It is funny what sticks in your head. One of my first jobs was helping design services for a government organisation. I recall our project team mulling over how we could get more organisations to comply with the regulations. “How about we ask the organisations to design changes to the service with us?” I suggested. The senior manager told me quickly: “If we do that, they will only tell us what helps them evade the rules”.
This experience has stayed with me, so you can imagine what effect it had then. I kept any thoughts about how we might do things differently close to my chest from then on.
Reflecting now, it is hard to see how government organisations can afford to ignore their people’s ideas. Imagine the service quality and financial benefits if 480,000 civil servants improve how they work by just a small amount. Even just 1% improvement on the £400bn spent on administering government grants, services and administration is a significant return.
I am privileged. In my work I get to see government organisations, and how they work, up close. From watching how department’s review performance and decide strategy in executive team meetings, to seeing how those decisions and new policies become reality. It has taken me onto the streets of Manchester with immigration enforcement teams, to Brixton to see how work coaches help people looking for work and a 6:00am start at Pirbright barracks to watch how the army recruits. It has given me a huge appreciation for the challenges that government organisations face. But also common problems and opportunities to do the work of government better.
Some opportunities are longer-term, like fundamental rethinks about why organisations do certain activities and the outcomes they are looking to achieve. These are the types of changes that produce allocative efficiencies – choosing which activities to spend on for maximum results, or ‘doing the right things’. They are often whole-system challenges, such as Net Zero or health and social care reform, and involve people and organisations inside and outside of government. Our guide for senior leaders covers good practice in taking a whole-system approach and pitfalls to look out for.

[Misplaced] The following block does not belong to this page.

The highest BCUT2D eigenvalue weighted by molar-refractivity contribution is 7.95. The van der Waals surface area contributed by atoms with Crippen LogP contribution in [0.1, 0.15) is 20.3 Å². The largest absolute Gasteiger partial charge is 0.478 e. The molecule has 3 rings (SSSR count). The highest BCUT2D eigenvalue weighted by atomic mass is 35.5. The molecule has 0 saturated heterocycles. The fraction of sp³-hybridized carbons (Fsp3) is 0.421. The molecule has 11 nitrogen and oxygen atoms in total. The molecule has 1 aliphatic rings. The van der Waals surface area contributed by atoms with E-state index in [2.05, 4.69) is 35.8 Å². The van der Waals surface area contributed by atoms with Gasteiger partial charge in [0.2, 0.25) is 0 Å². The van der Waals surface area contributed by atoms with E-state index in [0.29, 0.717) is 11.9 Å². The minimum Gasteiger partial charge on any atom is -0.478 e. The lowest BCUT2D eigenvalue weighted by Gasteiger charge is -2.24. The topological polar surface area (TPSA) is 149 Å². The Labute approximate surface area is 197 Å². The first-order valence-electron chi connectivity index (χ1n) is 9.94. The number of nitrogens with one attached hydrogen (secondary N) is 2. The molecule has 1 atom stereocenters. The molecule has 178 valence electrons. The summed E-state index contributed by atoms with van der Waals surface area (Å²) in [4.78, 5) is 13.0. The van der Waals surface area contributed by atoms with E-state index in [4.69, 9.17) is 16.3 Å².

But whole-system change takes time. Most people working in government might feel whole-system change is for people in senior roles and there is little they can do themselves. Only around 2% of the civil service are in senior civil service grades. But that does not mean there are no opportunities for 98% of civil servants to improve services now. In fact, it is their knowledge, ideas and creativity that you need to tap into. The current cost pressures will benefit from a twin-track approach that carefully balances work on ‘here and now’ improvement and a longer-term perspective.
I see the daily frustrations for people providing services, such as the repeated problems they spend time fixing. What will it take to improve how they work and provide better, more efficient services for people using them? Since 2010 I have worked with more than 40 organisations and 120 services in government assessing their capability in turning strategic intent into service reality.
There are three basics where government organisations often struggle and ask for help.